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How to (and How Not to) Make a Good Horror Anthology Movie

The ABCs of Death, which opened in theaters this past Friday, purports to teach a lesson about the many ways to die, but it's nothing but a remedial class in horror anthology basics, delivering 26 shorts by 26 different directors that each pivot around a letter of the alphabet. It’s a device that creates so much diversity that virtually all cohesion is lost, save for a general lack of terror. That said, ABCs' failings aren't unique, as its legion of predecessors — from 1964's Japanese classic Kwaidan to last year's found-footage indie V/H/S — prove that crafting a creepy collection remains a far more difficult task than it might initially seem.

Horror anthologies are, by their very nature, prone to unevenness. So how best to offer viewers a multitude of murder and mayhem without resorting to cheap jolt-scare tactics, excessively juvenile gore, or tongue-in-cheek campiness? Here are the wisest, and worst, ways to construct a horror anthology film.

1. To Frame or Not to Frame
Nothing establishes an anthology's malevolent atmosphere more than the wraparound material that ties together its chapters. The possibilities here are many, from Boris Karloff's* jokey introductions in Mario Bava's 1963 Black Sabbath, to the E.C. Comics–inspired animation of 1982's Creepshow (and its undersung 1987 sequel Creepshow 2), to the intertwining-stories structure of 2007's Trick 'r Treat. Most common of all, however, is the tried-and-true strategy (embraced by, among others, 1972's original Tales From the Crypt, 1990's Tales From the Darkside: The Movie, and 1995's Tales From the Hood) of having a film's various yarns told by one character to others, culminating with a climactic twist or denouement that allows the frame to function as its own chilling vignette.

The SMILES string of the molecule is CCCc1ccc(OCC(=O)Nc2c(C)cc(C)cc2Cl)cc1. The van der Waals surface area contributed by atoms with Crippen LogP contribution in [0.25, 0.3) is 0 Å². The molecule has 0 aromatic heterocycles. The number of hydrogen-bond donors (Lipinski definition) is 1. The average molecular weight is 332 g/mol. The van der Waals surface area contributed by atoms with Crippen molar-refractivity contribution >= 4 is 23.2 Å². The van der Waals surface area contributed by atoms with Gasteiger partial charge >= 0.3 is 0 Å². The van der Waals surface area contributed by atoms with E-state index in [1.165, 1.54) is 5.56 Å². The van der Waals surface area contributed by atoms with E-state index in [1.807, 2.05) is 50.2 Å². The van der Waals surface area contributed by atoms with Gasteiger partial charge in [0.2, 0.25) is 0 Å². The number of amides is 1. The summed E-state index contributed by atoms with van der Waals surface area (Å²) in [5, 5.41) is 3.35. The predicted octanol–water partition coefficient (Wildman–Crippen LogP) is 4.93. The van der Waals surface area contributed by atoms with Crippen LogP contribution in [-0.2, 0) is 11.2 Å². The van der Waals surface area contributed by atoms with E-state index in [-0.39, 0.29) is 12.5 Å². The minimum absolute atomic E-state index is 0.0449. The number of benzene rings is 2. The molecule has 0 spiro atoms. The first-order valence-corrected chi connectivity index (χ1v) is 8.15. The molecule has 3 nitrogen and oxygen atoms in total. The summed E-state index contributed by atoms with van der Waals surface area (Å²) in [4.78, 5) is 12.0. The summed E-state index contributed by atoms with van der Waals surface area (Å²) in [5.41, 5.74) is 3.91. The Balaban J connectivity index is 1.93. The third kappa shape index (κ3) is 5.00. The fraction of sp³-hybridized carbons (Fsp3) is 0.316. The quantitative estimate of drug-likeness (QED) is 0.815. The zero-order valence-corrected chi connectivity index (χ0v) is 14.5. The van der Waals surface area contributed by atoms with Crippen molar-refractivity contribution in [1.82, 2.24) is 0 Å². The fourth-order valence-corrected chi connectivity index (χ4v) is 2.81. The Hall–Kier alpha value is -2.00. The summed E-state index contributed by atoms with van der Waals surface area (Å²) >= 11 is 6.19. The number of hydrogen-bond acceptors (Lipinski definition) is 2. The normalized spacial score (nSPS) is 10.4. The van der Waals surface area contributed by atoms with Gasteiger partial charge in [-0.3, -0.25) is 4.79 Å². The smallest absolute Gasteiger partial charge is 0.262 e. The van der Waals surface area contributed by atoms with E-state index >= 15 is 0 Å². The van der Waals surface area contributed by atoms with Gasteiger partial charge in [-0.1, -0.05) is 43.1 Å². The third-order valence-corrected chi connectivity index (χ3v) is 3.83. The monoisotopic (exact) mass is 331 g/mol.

Alas, aside from 1972's Asylum — a magnificent British effort in which a psychiatrist hears "incurably insane" patients' backstories in order to learn which of them is in fact a doctor gone mad — even that basic strategy often feels too corny and predictably twisty for its own good. As with Twilight Zone: The Movie or, even more so, 1975's awesome TV movie Trilogy of Terror, it's usually best to keep the overt connective tissue to a bare minimum.

2. Gimmickry Versus Style
While a frame is the glue that holds an anthology's pieces together, shared aesthetics or subject matter are the other primary means of fashioning a unified horror package. Alas, linking stories through a basic, underlined theme is often the surest means of turning them lame. Both Tales From the Hood and 2006's Snoop Dogg–headlined Hood of Horror so dimly situate themselves in inner-city scenarios that the films immediately tip over into stereotype-overloaded thug-life parodies. And while V/H/S does its best to wield the found-footage conceit for genuine scares — with all of its supernatural action posited as videotaped "reality" shot with shaky handheld cameras — the proceedings quickly begin to feel like a monotonous stunt devoid of genuine inspiration. Shrewder is simply to unite an anthology through consistently ominous style, be it the languorous pacing and concurrent mood of unearthly horrors bubbling up from unknown depths in both Black Sabbath and Kwaidan, or the ghoulish playfulness that defines the first two Creepshows.

3. Simple, Not Simplistic